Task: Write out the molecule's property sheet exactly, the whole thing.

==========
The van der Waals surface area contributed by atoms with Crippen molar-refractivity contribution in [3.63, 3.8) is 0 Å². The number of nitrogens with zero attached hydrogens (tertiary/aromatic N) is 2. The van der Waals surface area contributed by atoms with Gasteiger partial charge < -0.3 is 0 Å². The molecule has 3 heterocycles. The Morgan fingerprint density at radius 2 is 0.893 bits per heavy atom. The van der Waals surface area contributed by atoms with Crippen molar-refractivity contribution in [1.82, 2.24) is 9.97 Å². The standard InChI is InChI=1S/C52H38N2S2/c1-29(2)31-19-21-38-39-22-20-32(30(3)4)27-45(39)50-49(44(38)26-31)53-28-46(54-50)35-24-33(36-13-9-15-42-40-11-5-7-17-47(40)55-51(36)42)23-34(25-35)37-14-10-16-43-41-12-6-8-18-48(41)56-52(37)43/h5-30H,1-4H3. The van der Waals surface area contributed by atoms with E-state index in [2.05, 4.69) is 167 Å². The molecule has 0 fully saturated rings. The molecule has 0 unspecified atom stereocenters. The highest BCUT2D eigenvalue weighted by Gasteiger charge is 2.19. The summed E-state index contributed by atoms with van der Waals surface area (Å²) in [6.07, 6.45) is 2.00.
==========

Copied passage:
The van der Waals surface area contributed by atoms with Crippen molar-refractivity contribution in [3.63, 3.8) is 0 Å². The number of nitrogens with zero attached hydrogens (tertiary/aromatic N) is 2. The van der Waals surface area contributed by atoms with Gasteiger partial charge < -0.3 is 0 Å². The molecule has 3 heterocycles. The Morgan fingerprint density at radius 2 is 0.893 bits per heavy atom. The van der Waals surface area contributed by atoms with Crippen molar-refractivity contribution in [1.82, 2.24) is 9.97 Å². The standard InChI is InChI=1S/C52H38N2S2/c1-29(2)31-19-21-38-39-22-20-32(30(3)4)27-45(39)50-49(44(38)26-31)53-28-46(54-50)35-24-33(36-13-9-15-42-40-11-5-7-17-47(40)55-51(36)42)23-34(25-35)37-14-10-16-43-41-12-6-8-18-48(41)56-52(37)43/h5-30H,1-4H3. The van der Waals surface area contributed by atoms with E-state index in [2.05, 4.69) is 167 Å². The molecule has 0 fully saturated rings. The molecule has 0 unspecified atom stereocenters. The highest BCUT2D eigenvalue weighted by Gasteiger charge is 2.19. The summed E-state index contributed by atoms with van der Waals surface area (Å²) in [6.07, 6.45) is 2.00.